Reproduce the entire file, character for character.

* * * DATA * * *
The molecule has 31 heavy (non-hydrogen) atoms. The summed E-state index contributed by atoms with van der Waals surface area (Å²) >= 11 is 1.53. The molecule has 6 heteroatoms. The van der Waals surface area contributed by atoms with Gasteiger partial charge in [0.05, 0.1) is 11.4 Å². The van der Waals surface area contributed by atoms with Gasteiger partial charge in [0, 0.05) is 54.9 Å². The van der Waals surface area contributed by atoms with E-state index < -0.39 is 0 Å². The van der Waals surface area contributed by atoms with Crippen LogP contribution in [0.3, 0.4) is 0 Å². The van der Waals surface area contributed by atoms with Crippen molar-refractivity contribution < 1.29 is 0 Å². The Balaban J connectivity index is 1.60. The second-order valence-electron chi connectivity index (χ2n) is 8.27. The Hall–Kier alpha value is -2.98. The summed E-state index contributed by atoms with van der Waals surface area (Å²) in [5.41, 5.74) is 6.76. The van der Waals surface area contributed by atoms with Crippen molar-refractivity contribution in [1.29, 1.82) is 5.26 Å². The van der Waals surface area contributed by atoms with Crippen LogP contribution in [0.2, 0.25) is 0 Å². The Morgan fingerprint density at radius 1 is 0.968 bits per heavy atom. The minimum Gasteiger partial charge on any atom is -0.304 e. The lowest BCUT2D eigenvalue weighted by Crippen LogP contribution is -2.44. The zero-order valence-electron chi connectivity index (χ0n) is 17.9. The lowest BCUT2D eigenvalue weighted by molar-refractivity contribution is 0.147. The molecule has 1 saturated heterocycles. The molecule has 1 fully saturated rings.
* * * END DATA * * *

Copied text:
The molecule has 31 heavy (non-hydrogen) atoms. The summed E-state index contributed by atoms with van der Waals surface area (Å²) >= 11 is 1.53. The molecule has 6 heteroatoms. The van der Waals surface area contributed by atoms with Gasteiger partial charge in [0.05, 0.1) is 11.4 Å². The van der Waals surface area contributed by atoms with Gasteiger partial charge in [0, 0.05) is 54.9 Å². The van der Waals surface area contributed by atoms with E-state index < -0.39 is 0 Å². The van der Waals surface area contributed by atoms with Crippen LogP contribution in [0.3, 0.4) is 0 Å². The van der Waals surface area contributed by atoms with Crippen molar-refractivity contribution < 1.29 is 0 Å². The Balaban J connectivity index is 1.60. The second-order valence-electron chi connectivity index (χ2n) is 8.27. The Hall–Kier alpha value is -2.98. The summed E-state index contributed by atoms with van der Waals surface area (Å²) in [5.41, 5.74) is 6.76. The van der Waals surface area contributed by atoms with Crippen molar-refractivity contribution in [1.29, 1.82) is 5.26 Å². The van der Waals surface area contributed by atoms with Crippen LogP contribution in [0.2, 0.25) is 0 Å². The Morgan fingerprint density at radius 1 is 0.968 bits per heavy atom. The minimum Gasteiger partial charge on any atom is -0.304 e. The lowest BCUT2D eigenvalue weighted by Crippen LogP contribution is -2.44. The zero-order valence-electron chi connectivity index (χ0n) is 17.9. The lowest BCUT2D eigenvalue weighted by molar-refractivity contribution is 0.147. The molecule has 1 saturated heterocycles. The molecule has 1 fully saturated rings.